In a suburb of London, young Jamie is escaping sport hours, to avoid being the victim of his comrades. Young Ste, his neighbor, is beaten by his father, and comes to sleep overnight. They discover new feelings, sleeping in the same bed.
After his gay cousin dies from hepatitis, young Laurent, who lives with his best friend Carole, falls in love with Cedric, a plant scientist. He's afraid to inform his conservative parents that he is gay.
When 19-year-old gay-rights activist Tommy and 24-year-old Alan first meet in 1973, they find themselves on the opposite sides of the political coin. Despite their many differences, they ... See full summary »
After a drunken house party with his straight mates, Russell heads out to a gay club. Just before closing time he picks up Glen but what's expected to be just a one-night stand becomes something else, something special.
A tender love story set during a hot summer on a South-East London housing estate. Jamie, a relatively unpopular lad who bunks off school to avoid football, lives next door to Ste, a more popular athletic lad but who is frequently beaten up by his father and older brother. Such an episode of violence brings Jamie and Ste together: Sandra (Jamie's mum) offers refugee to Ste, who has to 'top-and-tail' with Jamie. Hence, the story tells of their growing attraction for one another, from initial lingering glances to their irrefutable love, which so magnificently illustrated at the end of the film. In deals with the tribulations of coming to terms with their sexuality and of others finding out, in light of Sandra's unwavering loyalty and defence of Jamie and the fear of repercussion should Ste's family find out. The plot is set against sub-texts of Sandra's desire to manage her own pub, and thus escape the estate, and of her new relationship with her hippy boyfriend Tony; and of Leah, the ... Written by
Mark Edwards <email@example.com>
The rainbow depicted early in the movie foreshadows to the nature of the movie. The gay community associates itself with the rainbow. See more »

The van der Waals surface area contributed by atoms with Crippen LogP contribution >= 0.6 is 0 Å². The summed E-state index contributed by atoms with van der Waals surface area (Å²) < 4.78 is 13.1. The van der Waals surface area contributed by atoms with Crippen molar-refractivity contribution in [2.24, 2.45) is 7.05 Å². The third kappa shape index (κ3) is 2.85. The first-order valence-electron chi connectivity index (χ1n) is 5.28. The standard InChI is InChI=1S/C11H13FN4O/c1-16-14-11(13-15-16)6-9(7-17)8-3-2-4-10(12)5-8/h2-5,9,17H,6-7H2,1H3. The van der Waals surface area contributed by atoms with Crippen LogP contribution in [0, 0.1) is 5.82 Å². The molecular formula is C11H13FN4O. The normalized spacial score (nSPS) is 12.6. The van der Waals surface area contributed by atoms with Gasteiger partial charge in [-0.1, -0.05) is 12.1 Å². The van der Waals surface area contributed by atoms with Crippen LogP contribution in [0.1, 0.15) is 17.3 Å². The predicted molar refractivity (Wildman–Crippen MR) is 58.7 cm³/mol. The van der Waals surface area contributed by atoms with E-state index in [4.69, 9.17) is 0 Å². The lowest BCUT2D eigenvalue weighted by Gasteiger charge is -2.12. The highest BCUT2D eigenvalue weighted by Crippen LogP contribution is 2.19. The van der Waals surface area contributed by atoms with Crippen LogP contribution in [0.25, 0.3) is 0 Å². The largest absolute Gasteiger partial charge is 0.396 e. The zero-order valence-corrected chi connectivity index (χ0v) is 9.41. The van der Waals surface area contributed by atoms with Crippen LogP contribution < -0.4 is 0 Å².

When Leah is "making-up" to go out with Ste and Jamie at the end of the film. See more »
Right, now, this is Mr. Bennett and he's gonna be taking the boys for football. Mr. Bennett foolishly wants to be a teacher.
[McBride and the other boys are talking quietly, but including the word "fucking" several times, making Miss Chauhan's comments about Mr. Bennett barely audible. Jamie then looks across to McBride]
What you fucking looking at?
Er, less fucking and more attention please.
[She looks across to Gina, who is obviously pregnant]
Something you might have said to your boyfriend, ...
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Once again, I am overwhelmed by the excellence of British film-making & acting. I truly bow to the British honing of the craft of acting, which is brilliantly presented in this film. Storyline aside, the acting of the mother "Sandra" is superb; you feel every emotion on her face as she struggles to make a better life for herself and her son, as well as accept her son's growing awareness of his own sexuality. Remarkably, she is my favourite character in this film, notwithstanding the performances of the 2 boys, who are superb. The boyfriend, Tony, is also wonderful as a supporting character. My favourite scenes are actually sequential: first, the shot of Sandra following the boys in a cab, as the shock & turmoil of her emotions is beautifully portrayed during this scene; second, the followup scene with the boys in the park, probably, for me, the most wonderfully innocent, beautiful and intimate scene in the film. I'm probably being silly; every scene in this beautiful film is a treasure and at triumph, for anyone who's ever been in love. I know I will treasure this film always.
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